Bill Dodge has a really interesting post about a decision from the bench in an SDNY Section 1782 case, In re Fourworld Event Opportunities Fund. Decision like this are from the darkest corner of the legal dark web. They are not published. They are not available on Lexis or Westlaw, even as unpublished decisions. They aren’t findable with a web search, unless someone has uploaded the decision to RECAP or a similar service. So they are really hard to find.
The decision is in most ways a pretty typical application of the Intel factors, leading in this case to a decision to quash a subpoena that the judge had, on an ex parte application, already authorized. What’s fun about the case is that after the subpoena was issued, the applicant served it on the respondent when he was passing through New York. In other words, this was a case of “tag jurisdiction.” Everyone in the case agreed that tag jurisdiction is a valid means of obtaining jurisdiction in a Section 1782 case, though the judge noted, rightly I think, that the method of obtaining jurisdiction was relevant to her consideration of the discretionary factors under Intel. But lots of people are uncomfortable with tag jurisdiction, and Bill is critical of it in his post, so I thought it would be useful to give some thoughts on the issue here, at least as it is relevant to Section 1782.
There’s a significant difference between serving a summons by “tagging” a foreigner who is just passing through, and serving a subpoena on a foreigner who is just passing through. If the service of a summons is effective, then the foreign defendant is going to be bound by the judgment of the US court, even if he leaves the country immediately after being sued. (Of course, whether his own courts will recognize a US judgment based on tag jurisdiction is another question altogether). But a foreigner who is served with a subpoena while passing through and then returns home has procedural options that the foreign defendant doesn’t have.
Consider FRCP 45(b)(2), which allows for service of a US subpoena anywhere in the United States. So if I happen to be passing through Los Angeles, am served with a subpoena in a case pending in a federal court in California while I’m there, and then return home to Boston immediately, the service is valid. But under FRCP 45(c), it’s clear that I am not going to have to fly out to Los Angeles again to testify, or to produce documents in LA. The rule provides that I can’t be forced to appear in person more than 100 miles from where I live or work, and that I can’t be forced to produce documents more than that distance away.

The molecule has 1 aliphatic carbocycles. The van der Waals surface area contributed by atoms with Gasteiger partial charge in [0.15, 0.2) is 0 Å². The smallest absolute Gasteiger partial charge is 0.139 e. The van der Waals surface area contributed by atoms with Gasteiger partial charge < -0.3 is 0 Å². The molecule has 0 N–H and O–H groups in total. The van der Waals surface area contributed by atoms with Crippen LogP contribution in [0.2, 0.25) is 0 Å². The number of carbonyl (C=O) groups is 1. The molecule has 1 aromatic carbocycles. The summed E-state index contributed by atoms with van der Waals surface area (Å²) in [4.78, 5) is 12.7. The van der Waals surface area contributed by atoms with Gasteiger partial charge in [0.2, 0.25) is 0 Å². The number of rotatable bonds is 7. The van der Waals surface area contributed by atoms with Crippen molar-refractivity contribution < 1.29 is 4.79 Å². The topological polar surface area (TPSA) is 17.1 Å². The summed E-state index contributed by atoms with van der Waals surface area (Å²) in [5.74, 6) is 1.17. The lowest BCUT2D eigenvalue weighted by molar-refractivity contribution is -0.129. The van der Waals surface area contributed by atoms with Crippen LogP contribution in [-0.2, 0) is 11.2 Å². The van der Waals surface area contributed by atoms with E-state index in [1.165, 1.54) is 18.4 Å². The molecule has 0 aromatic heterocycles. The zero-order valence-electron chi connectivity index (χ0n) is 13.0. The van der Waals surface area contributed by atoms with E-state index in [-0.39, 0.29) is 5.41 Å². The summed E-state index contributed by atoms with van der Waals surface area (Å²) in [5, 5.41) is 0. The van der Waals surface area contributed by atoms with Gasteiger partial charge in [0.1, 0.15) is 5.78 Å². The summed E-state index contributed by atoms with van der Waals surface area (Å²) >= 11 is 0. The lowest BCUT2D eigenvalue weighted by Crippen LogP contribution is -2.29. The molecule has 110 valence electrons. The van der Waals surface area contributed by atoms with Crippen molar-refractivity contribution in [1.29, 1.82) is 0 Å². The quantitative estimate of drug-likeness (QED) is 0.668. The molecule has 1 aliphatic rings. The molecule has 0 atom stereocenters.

In a domestic US case, the answer is simply to have a local lawyer provide a conference room for the deposition to take place, or an address for the documents to be produced. And I really have no cause for complaint, because we are, after all, one country, and as long as I am not burdened by having to travel, there’s no real reason why I shouldn’t have to respond to the subpoena.
But consider someone who lives in, say, Germany, like the respondent in Fourworld. He can’t be compelled to travel back to the United States to comply with the subpoena, given the provisions of Rule 45(c). And a deposition or the production of documents could not, under German law, go forward in Germany without the permission of the German government. The situation might be less clear in other countries where the taking of evidence for use in foreign proceedings without government approval is not forbidden. I can also imagine an interesting issue about a kind of “bulge jurisdiction” for people living along the border in Canada or Mexico. But in practice, I don’t think a US subpoena could really be effective to compel in-person testimony or production of documents in any foreign country.
So while I think there is a real question about tag jurisdiction as a way to make someone a defendant in a US case, I think there is much less cause for worry when a foreign witness traveling in the US is served with a subpoena.